Two of Hollywood's top-drawer writers have here written a play that begins with an American family on any normal morning, and culminates in one of the most chilling dilemmas in the literature of the theatre. Davie's father is a rich manufacturer who promises to help him build a tree-house when he comes home from school. But Davie does not come home today. From their worried calls, his mother and father learn that he has been kidnapped from school by a woman impersonating his pediatrician's nurse. Then comes the demand for ransom: half a million dollars. His father is to give the kidnappers a signal on the TV program which his firm sponsors. Meantime, they sweat out the waiting period and wonder if Davie will ever be seen alive again. At the very last moment, Davie's father makes the ultimate moral decision in the life of himself and his family. He preempts the MC's spot to make one of the most startling extemporaneous speeches ever heard. He shows the money, and then says that he will not pay it. He demands the return of the boy unharmed and promises not to prosecute. But failing this, he promises to offer the half million as a reward for the apprehension of the kidnappers, and he asks if they think their associates would prefer them to half a million dollars. For this speech, Davie's father is universally condemned, and the mother collapses in hysterics. In the calm eye of this storm comes the shattering denouement.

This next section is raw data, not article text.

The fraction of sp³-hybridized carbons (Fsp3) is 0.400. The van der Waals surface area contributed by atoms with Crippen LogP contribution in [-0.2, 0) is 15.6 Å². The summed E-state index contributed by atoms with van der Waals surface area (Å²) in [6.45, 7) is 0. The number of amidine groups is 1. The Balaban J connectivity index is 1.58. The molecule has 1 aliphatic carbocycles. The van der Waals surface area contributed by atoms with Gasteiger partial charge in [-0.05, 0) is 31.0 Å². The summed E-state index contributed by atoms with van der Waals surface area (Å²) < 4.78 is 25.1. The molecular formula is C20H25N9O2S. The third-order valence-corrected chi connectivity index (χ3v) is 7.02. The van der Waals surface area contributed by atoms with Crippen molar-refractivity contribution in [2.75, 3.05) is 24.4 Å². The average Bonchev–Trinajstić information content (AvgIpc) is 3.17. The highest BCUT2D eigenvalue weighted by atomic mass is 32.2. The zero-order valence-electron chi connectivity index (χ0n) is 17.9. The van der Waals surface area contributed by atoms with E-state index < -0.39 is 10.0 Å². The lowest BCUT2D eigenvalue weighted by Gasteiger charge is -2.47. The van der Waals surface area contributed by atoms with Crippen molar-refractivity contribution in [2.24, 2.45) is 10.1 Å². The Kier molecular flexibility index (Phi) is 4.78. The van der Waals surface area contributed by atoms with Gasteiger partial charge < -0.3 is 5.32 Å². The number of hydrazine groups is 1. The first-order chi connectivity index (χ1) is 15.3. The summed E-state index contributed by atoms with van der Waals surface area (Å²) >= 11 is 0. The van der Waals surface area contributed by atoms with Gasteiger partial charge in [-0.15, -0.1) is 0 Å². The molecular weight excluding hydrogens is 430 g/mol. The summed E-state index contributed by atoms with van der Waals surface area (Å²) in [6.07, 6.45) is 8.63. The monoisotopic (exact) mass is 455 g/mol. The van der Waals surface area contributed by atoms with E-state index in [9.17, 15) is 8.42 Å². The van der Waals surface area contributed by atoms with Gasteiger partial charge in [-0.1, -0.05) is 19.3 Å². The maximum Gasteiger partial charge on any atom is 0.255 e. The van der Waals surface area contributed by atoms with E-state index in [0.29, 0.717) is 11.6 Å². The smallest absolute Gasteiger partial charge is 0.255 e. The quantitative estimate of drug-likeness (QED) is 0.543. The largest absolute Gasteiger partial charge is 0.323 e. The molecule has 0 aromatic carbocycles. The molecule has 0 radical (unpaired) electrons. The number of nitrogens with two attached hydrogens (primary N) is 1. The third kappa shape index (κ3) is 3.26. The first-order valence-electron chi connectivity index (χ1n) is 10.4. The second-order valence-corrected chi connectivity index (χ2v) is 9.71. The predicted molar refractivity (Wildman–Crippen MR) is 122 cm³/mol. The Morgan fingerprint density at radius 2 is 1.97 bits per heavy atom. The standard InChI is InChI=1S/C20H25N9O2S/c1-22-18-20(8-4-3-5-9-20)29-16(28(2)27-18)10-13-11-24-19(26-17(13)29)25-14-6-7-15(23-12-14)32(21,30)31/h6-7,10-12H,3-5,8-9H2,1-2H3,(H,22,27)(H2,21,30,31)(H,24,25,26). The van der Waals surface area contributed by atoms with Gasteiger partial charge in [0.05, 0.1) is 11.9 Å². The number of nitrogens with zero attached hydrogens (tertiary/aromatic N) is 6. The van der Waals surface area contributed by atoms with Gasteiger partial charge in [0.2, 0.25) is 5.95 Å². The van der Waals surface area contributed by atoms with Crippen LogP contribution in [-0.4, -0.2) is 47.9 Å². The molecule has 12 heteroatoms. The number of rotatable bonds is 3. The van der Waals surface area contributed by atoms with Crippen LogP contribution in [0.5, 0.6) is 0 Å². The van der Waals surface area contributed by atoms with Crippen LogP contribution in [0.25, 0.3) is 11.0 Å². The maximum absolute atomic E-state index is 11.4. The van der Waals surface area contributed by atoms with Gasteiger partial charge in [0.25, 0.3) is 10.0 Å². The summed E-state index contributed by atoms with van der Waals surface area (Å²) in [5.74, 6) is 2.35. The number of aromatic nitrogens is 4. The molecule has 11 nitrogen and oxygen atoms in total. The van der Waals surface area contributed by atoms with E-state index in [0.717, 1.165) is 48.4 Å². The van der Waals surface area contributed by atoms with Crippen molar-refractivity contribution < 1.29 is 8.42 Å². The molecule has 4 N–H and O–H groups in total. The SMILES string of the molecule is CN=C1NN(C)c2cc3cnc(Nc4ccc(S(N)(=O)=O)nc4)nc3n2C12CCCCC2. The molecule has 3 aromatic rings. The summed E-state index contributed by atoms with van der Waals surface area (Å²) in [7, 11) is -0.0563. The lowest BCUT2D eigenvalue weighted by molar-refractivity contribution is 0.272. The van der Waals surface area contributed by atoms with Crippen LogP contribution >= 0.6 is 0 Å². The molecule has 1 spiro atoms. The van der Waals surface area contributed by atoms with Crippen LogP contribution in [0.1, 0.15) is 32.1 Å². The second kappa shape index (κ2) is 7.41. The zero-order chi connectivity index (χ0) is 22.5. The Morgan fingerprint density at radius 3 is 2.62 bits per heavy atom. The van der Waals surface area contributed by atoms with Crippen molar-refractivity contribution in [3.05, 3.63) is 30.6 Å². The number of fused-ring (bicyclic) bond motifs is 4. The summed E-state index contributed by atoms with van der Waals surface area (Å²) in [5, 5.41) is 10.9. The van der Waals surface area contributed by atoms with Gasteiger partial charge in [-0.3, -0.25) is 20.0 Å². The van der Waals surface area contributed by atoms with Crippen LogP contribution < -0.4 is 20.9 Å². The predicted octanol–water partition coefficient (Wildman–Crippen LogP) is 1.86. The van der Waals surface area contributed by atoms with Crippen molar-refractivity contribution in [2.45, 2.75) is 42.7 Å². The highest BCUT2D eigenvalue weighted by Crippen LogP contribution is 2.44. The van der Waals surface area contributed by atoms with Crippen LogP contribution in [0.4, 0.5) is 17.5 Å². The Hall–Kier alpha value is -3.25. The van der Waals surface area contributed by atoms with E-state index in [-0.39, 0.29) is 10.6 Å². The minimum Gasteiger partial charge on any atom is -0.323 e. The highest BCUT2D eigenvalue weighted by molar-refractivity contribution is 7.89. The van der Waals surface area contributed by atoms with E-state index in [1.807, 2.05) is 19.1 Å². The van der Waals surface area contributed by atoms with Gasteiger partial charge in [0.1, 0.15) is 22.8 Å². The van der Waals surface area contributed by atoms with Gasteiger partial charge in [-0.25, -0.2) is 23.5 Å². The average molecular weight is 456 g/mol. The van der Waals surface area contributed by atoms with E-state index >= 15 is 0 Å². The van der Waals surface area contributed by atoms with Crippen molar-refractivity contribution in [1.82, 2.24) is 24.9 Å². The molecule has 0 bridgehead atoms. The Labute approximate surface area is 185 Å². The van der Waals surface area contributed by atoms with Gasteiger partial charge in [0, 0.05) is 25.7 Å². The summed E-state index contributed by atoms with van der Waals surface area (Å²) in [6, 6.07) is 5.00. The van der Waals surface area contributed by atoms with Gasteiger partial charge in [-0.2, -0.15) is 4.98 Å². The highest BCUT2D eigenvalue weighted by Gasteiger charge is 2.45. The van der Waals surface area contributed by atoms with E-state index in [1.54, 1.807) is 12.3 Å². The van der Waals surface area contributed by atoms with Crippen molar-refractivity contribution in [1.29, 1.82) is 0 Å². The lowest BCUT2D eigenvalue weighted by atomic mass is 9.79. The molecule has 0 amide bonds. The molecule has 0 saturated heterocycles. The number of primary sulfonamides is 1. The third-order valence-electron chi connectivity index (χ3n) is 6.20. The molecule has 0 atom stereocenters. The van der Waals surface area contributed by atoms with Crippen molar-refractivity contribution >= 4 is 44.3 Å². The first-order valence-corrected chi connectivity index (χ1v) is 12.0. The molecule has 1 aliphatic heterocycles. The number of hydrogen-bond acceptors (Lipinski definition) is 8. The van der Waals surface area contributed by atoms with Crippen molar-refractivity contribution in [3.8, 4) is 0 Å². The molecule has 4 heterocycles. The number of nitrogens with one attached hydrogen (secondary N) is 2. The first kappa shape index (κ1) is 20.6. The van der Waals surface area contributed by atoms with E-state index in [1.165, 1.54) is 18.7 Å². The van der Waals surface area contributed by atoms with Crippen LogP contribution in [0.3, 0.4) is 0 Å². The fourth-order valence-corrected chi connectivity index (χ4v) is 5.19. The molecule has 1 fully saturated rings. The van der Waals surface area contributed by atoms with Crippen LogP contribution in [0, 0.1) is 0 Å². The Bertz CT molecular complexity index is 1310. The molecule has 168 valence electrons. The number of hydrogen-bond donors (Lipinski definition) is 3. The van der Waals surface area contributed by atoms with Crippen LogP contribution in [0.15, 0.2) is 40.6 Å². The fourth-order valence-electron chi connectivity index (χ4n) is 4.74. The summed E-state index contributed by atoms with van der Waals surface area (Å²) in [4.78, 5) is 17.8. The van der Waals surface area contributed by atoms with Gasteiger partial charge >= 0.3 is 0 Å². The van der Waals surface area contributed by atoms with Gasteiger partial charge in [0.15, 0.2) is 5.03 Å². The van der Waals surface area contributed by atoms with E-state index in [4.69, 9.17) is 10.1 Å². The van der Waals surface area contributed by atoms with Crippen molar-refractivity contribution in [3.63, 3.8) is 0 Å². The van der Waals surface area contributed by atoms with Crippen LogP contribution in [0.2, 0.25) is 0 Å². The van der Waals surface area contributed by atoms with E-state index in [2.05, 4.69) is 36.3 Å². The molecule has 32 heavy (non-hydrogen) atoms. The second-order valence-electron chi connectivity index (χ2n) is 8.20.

"Appeals to the noblest, most decent, most universal emotions in all humanity." - Hollywood Reporter
"Tense, harrowing, and well worthwhile." - London Daily Herald